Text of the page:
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BLW worried about choking?

(15 Posts)
FinalFurlong Sun 03-Aug-08 21:38:45

my DD turns 6 months next week, I tried to offer her a bit of pureed veg and fruit this week but she is not very interested. On the other hand she will happily suck/play with a carrot stick or piece of fruit. However I am rather worried about her choking as she has two bottom teeth through and tends to bite big chunks off and I panic and try and fish them out of her mouth thinking she will choke.
She is always sitting upright when I feed her, am I just being over cautious and should I just let her get on with it?

cafebistro Sun 03-Aug-08 21:45:09

Im in the same position as you. My dd is the same age and i have not done BLW for that exact reason. Apparently from what i've read,99% of the time the baby copes fine with the food and can dislodge it and cope with any choking episodes. But it still scares the hell out of me!

Habbibu Sun 03-Aug-08 21:45:50

It's always a good idea to know what to do if a child chokes, so it's sensible to be watchful. However, a baby's gag reflex is usually pretty strong to start off with (with occasional charming addition of projectile vomiting) - mostly if you see anything, it'll be gagging - looks unpleasant, but doesn't seem to bother the baby. Aitch's blog w has a section on this. Bear in mind that the NHS recommends finger foods from 6 mo anyway.

Habbibu Sun 03-Aug-08 21:46:37


pinata Sun 03-Aug-08 22:10:34

don't worry - yes, there might be a bit of choking, but it passes. as habbibu says, it looks worse than it is and the first time it happens you'll panic. you'll continue to panic but it gets less - eg. 8mo DD today choked on a chickpea. first time in ages - i still panicked a bit but just waited for it to dislodge, which it did in seconds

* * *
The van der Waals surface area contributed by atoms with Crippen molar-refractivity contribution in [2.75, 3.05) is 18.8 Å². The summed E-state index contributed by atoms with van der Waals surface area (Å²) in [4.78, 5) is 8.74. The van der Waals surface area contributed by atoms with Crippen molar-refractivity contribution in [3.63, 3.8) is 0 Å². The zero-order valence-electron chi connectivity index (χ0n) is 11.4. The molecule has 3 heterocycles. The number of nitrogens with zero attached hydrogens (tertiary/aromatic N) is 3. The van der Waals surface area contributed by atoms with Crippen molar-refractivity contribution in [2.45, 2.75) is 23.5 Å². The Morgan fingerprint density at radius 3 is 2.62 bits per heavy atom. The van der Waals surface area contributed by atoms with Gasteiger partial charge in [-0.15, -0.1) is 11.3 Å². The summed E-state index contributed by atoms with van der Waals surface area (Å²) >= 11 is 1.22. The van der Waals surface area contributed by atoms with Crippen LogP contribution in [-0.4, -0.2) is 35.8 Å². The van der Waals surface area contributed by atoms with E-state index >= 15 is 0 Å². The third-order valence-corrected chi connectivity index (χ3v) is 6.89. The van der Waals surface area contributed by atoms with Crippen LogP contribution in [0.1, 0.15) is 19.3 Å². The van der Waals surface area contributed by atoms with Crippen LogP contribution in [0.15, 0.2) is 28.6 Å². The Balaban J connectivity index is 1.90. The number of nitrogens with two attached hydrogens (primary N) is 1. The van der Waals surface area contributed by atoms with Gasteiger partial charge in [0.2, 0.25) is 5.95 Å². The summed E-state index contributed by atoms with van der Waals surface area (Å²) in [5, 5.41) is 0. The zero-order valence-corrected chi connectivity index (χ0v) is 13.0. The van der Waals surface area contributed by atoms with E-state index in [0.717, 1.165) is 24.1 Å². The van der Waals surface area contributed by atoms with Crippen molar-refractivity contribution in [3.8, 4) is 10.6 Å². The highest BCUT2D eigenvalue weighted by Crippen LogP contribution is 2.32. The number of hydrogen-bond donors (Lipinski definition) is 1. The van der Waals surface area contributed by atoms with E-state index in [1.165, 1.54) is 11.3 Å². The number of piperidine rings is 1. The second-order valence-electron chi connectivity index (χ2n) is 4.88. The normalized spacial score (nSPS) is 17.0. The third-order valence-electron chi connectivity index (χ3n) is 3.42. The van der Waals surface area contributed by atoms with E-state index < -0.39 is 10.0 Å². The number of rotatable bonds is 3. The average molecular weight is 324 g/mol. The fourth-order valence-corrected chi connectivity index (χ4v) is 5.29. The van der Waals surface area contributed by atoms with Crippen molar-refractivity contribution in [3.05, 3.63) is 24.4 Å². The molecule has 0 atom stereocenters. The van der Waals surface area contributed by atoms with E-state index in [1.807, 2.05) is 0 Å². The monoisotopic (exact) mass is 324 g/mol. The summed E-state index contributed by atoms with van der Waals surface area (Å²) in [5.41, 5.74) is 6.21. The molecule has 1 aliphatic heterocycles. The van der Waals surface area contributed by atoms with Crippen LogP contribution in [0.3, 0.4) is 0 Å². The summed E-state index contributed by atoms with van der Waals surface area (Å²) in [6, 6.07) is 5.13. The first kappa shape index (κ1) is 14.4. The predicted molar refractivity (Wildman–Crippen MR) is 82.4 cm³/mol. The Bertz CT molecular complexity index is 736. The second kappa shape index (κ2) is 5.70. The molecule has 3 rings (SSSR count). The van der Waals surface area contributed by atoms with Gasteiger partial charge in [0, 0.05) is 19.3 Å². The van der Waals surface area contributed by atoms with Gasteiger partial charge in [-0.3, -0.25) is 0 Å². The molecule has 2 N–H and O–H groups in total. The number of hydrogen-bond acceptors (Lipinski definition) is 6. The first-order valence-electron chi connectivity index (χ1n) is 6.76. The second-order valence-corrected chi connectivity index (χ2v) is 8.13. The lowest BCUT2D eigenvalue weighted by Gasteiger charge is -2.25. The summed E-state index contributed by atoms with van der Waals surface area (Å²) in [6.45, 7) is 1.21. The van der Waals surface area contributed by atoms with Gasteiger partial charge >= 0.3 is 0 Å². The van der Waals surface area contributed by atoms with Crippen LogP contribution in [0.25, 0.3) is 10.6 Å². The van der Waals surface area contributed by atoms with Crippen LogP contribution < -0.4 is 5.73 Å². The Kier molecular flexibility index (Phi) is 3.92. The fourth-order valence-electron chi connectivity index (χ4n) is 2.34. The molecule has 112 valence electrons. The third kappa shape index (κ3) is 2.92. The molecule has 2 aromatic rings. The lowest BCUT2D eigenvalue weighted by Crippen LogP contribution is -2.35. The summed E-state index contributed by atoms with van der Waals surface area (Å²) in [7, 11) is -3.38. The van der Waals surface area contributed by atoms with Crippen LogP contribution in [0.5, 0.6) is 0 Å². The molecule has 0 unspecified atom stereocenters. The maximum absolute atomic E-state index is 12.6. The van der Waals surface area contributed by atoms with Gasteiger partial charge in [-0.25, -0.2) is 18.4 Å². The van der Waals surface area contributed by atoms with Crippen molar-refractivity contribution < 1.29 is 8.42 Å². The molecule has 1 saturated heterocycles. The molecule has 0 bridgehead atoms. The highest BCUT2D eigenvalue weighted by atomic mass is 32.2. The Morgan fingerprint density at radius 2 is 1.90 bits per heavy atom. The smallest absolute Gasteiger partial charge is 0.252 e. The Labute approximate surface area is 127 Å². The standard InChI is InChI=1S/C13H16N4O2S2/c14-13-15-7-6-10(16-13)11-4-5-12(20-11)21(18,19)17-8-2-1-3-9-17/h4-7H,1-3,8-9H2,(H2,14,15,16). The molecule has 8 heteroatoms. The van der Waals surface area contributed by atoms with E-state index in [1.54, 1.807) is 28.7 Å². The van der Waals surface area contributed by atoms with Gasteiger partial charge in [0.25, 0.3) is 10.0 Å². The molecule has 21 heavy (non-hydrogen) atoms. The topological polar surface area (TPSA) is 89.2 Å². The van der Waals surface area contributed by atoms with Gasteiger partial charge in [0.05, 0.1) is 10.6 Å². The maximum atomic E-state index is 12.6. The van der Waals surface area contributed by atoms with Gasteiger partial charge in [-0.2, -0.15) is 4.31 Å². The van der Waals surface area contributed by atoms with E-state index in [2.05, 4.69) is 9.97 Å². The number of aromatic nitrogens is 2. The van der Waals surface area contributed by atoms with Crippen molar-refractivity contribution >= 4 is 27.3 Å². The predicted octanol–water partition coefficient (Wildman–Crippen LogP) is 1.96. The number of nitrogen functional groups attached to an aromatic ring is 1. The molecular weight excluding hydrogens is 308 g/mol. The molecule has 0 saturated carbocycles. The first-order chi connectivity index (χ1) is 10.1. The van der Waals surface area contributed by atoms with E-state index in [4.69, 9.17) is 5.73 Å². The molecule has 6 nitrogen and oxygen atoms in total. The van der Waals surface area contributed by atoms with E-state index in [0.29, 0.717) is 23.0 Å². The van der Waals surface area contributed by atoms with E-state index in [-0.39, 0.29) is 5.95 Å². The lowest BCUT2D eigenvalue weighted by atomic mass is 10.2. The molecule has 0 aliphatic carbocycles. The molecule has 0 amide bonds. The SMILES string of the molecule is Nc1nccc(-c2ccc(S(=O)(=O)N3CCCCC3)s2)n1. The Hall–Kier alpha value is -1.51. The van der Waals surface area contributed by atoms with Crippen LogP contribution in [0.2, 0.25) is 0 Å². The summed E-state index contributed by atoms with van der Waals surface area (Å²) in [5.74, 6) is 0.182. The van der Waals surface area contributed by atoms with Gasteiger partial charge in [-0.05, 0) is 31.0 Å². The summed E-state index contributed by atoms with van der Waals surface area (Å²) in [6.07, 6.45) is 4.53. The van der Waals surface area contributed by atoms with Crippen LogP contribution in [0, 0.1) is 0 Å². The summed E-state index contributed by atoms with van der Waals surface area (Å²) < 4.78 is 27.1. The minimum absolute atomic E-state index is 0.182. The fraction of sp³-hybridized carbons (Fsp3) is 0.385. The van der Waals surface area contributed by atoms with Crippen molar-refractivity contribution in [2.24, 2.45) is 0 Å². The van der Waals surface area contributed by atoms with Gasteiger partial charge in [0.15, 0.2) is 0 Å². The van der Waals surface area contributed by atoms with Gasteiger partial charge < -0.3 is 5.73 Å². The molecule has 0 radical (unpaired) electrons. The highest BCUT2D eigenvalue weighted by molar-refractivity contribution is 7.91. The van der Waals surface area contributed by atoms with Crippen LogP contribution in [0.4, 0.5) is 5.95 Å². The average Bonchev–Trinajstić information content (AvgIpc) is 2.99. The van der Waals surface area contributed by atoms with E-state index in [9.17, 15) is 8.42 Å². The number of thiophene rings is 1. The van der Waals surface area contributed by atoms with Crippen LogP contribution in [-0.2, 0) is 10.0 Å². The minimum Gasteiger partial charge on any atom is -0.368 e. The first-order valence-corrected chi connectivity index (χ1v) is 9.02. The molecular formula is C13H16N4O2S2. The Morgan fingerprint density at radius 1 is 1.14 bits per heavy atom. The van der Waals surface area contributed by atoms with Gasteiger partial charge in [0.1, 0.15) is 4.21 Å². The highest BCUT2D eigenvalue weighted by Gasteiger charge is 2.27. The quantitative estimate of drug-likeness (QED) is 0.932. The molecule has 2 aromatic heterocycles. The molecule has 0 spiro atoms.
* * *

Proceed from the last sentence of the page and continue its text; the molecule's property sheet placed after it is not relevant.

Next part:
i read up on what to do if it doesn;t dislodge, but their gag reflex at 6m is strong

FinalFurlong Sun 03-Aug-08 22:13:34

nice to know i am not the only worrier about this.
thanks for the link, also its re-assuring to know the NHS recommends finger foods.

Things I'd suggest bearing in mind before you start:

Learn how to deal with choking - if you have this knowledge you will be more confident about everything.

Don't feed your child anything - if they can pick it up and put it into their mouths themselves, chances are they will be developmentally able to cope with it. If you start poking peas into a 6 month old's mouth then IMO you're asking for trouble.

Trust the gagging thing - it's not the same as choking. You will have many episodes of semi-masticated dried apricots flying across your kitchen before your baby is weaned grin This is normal.

By giving your child food in its natural form (ie unpureed) they are learning about tastes and textures for themselves in the way nature intended. IMO giving puree
is depriving the child of (or simply delaying) the opportunity to learn how to cope with food in their mouth.

Cavebabies managed just fine.

FinalFurlong Sun 03-Aug-08 22:30:30

will look into what exactly you do if they choke (i am sure i read somewhere its best to put them over your knees and pat their backs if they really start to turn blue?)
Really want to do BLW as DD seem much more interested in food when its just placed infront of her, rather that when i am trying to feed her from a spoon.
I always let her pick up the food herself, which she is very good at doing.
Any ideas what i can do with the freezer full of veg and fruit puree i made and will probably never use?

Habbibu Sun 03-Aug-08 22:36:31

Choking advice

Habbibu Sun 03-Aug-08 22:37:24

Stir fruit puree into plain yoghurt - get baby eat it with fingers, or eat it yourself.

grin at Habibbu - yeah, you eat it, see how you like it!

Purees are fine, make lovely addition to meals, help bind dry stuff together to make it grabbable etc. May veg soup or something.

Have fun!

PS Tonight DS was eating venison and crudites [rpoud]

Translation: [proud]

Sorry, Strongbow [urgh, ladette]

Habbibu Sun 03-Aug-08 22:56:16

No, meant eat the yoghurt...! Actually, granola with natural yoghurt and fruit puree is v. nice.

FinalFurlong Sun 03-Aug-08 23:08:23

mmmm, getting hungry now!

ExterminAitch Sun 03-Aug-08 23:29:55

i went to an infant resus course at the hosp before weaning dd. i think it's perfectly sensible to be worried aobut choking, i was. the course really helped. one of my mates is a paediatric A&E consultant and has never seen a choking fatality in his entire career as well, that also helped to put things into perspective.

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